Some films require a second watch in order to be fully understood, while other movies may offer a completely different experience the second time through. A late character or plot reveal may change the entire dynamic of the story. On the other hand, quick, information-packed dialogue may be hard to fully grasp in just one take for even the most cerebral of audiences.
This list counts down the films that moviegoers absolutely must revisit. Thrillers with plot twists as well as intellectual stories with layers of subplot to sort through both appear on this list. Be wary, as this article contains a spoiler or two. Make sure to skip over the movies you have not seen on this list in order to avoid potential, unwanted spoilers.
Here are the 15 Movies You Need to Watch More Than Once.
Obviously, SPOILERS follow. Proceed at your own discretion.
15 Gone Girl (2014)
At first glance, Gone Girl might not seem like a movie that you have to see twice, but there is plenty left to discover upon multiple viewings. The early second act twist reveals that Amy Dunne (Rosamund Pike) whose disappearance kicked the plot into motion, faked her own disappearance and potential murder.
When this fact becomes apparent, the audience has to realize that the various events of her life, which had been written in her diary that later is recovered for evidence, were planted by this psychotic woman in order to frame her husband for murder. Early stages of their relationship have a much different context when reading it through these tinted lenses, which may reveal more than originally considered. The origins of this love story that felt slightly out-of-place during the first viewing now take on a whole new meaning for audiences upon revisiting.
14 Oldboy (2003)
The original Oldboy movie has become a cult classic in the past decade or so. It's been acclaimed by the likes of Quentin Tarantino and Roger Ebert and named as one of the ten best Asian films ever made by CNN. For those of you unaware, Oldboy is a mystery thriller about a man who was kidnapped and held captive in a hotel room for 15 years. The motives of his captors are unbeknownst to him as well as the audience.
The main character (as well as the viewing audience) experiences a lot of twists and turns throughout the film, including being accused of the murder of his beloved wife. As some questions are answered, even more are raised in this intense crime thriller that leaves moviegoers guessing until the very end.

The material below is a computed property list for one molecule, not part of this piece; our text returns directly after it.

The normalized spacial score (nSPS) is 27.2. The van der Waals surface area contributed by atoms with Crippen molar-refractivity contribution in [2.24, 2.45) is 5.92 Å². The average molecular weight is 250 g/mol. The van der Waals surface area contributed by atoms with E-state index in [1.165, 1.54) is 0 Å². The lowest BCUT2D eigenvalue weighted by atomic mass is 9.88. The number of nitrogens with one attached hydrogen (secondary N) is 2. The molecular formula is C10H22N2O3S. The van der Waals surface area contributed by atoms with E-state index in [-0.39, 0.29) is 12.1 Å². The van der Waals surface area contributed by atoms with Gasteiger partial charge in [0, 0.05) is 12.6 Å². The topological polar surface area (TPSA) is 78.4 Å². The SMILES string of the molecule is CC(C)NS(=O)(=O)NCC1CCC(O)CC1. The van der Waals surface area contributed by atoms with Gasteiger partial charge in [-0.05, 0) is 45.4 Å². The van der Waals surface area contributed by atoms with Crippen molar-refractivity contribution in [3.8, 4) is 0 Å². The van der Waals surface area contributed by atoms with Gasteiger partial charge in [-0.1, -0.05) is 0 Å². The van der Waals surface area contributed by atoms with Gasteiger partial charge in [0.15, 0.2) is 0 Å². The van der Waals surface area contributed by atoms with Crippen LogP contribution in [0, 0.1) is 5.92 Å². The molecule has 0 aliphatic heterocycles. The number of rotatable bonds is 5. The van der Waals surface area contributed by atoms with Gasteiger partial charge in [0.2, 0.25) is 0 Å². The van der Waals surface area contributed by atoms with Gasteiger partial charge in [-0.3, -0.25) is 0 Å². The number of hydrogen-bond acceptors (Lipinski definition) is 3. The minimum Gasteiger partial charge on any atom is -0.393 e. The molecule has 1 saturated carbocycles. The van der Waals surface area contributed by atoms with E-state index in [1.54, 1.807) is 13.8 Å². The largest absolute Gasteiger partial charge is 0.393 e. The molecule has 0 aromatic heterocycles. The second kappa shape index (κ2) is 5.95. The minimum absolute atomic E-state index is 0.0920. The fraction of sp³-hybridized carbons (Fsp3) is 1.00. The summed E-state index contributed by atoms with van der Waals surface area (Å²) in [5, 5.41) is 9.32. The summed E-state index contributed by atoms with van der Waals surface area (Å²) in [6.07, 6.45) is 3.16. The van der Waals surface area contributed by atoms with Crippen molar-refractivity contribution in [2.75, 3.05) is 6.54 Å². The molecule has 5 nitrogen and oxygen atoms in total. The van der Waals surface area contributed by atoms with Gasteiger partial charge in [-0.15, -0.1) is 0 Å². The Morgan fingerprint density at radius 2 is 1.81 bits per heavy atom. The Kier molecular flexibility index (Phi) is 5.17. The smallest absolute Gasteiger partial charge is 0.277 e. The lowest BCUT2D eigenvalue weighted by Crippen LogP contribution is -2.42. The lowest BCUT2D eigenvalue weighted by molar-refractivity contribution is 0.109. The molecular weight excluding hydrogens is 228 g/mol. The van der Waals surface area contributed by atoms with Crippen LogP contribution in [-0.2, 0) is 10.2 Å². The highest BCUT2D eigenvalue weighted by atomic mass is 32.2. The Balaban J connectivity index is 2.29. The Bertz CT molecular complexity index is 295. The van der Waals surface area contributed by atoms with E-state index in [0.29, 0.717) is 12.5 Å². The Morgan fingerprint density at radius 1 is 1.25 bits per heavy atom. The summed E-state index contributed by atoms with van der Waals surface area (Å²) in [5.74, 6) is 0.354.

13 12 Monkeys (1995)
Time travel is always a tough concept to come to terms with. Even the films that do it right (and 12 Monkeys is certainly one of them) leave audiences a bit confused from time to time.
Paradoxes, as well as the idea of past and future selves, are just a couple of the pitfalls that audiences can find themselves in while watching a time travel film. It does not help that main character, as played by Bruce Willis, is plagued by vivid nightmares. So, the line between the real and the unreal are blurred in this time travel, sci-fi thriller, making this movie even more deserving of multiple viewings.
12 The Usual Suspects (1995)
The Usual Suspects is a classic "everything is not as it seems" piece of cinema. Dialogue, character exchanges, mannerisms, and backstories take on an entirely new meaning upon multiple viewings.
The end of the film, when it is revealed that Kevin Spacey's character is in fact the infamous Keyser Söze, changes everything moviegoers think they knew about the film up until this point – including but not limited to the entire dynamic of the film. When viewing the film a second time, it is amazing how well that this story fits together while simultaneously hiding Keyser Söze's secret. Questions are also raised concerning the actual stories and various origin myths of the Söze character.
11 Psycho (1960)
An entire film class could be taught on the techniques, as displayed in this film of legendary director Alfred Hitchcock. The shower scene alone could fill up an entire lecture. Any fans and lovers of cinema (especially the thriller genre) owe it to themselves to visit, and revisit, Hitchcock classics (Psycho most certainly included) as many times as possible.
Of course, there is the last act twist at the end of the film in which character origins are revealed, but that is not the only reason to revisit this film. Even the less regarded Alfred Hitchcock films have plenty to analyze, observe, and interpret. Techniques that are either directly or indirectly inspired by Hitchcock films can be seen films today – almost 50 to 70 years later. Psycho is the type of film that you can read an article about, watch a documentary on, or revisit over and over, and still find more to hold your interest.
10 The Prestige (2006)
Telling the story of two rival magicians who strive to create the ultimate illusion, The Prestige is a movie that begs to be viewed again and again. Just when moviegoers think the final plot twist has been revealed, the film reveals that it still has some more tricks up its sleeve.
Even if it were just for the third act plot twists, this would still be a film that would require multiple viewings, but in classic Christopher Nolan fashion, scenes move at a rapid pace and the writer/director does not necessarily wait for the audience to catch up with the plot. Whatever the reason, The Prestige is absolutely a film that deserves to be viewed more than once.
9 2001: A Space Odyssey (1968)
2001: A Space Odyssey is widely considered one of the greatest sci-fi films ever made, yet it is as long as it is complicated – neither of which are complaints. Much like the rest of the movies in the filmography of the legendary Stanley Kubrick, the film contains many details and concepts that are hard to grasp on their own. Not to mention, the ambiguous ending has caused many a viewer to scratch their head and wonder what they just saw.
Aside from the fact that 2001: A Space Odyssey deserves a second watch due to it being a classic, it demands another viewing because of its complicated themes. As a whole, 2001: A Space Odyssey is a film that tells the story of space exploration and the evolution of mankind, but diving a little bit past the surface, moviegoers find that there is a lot more to explore than that.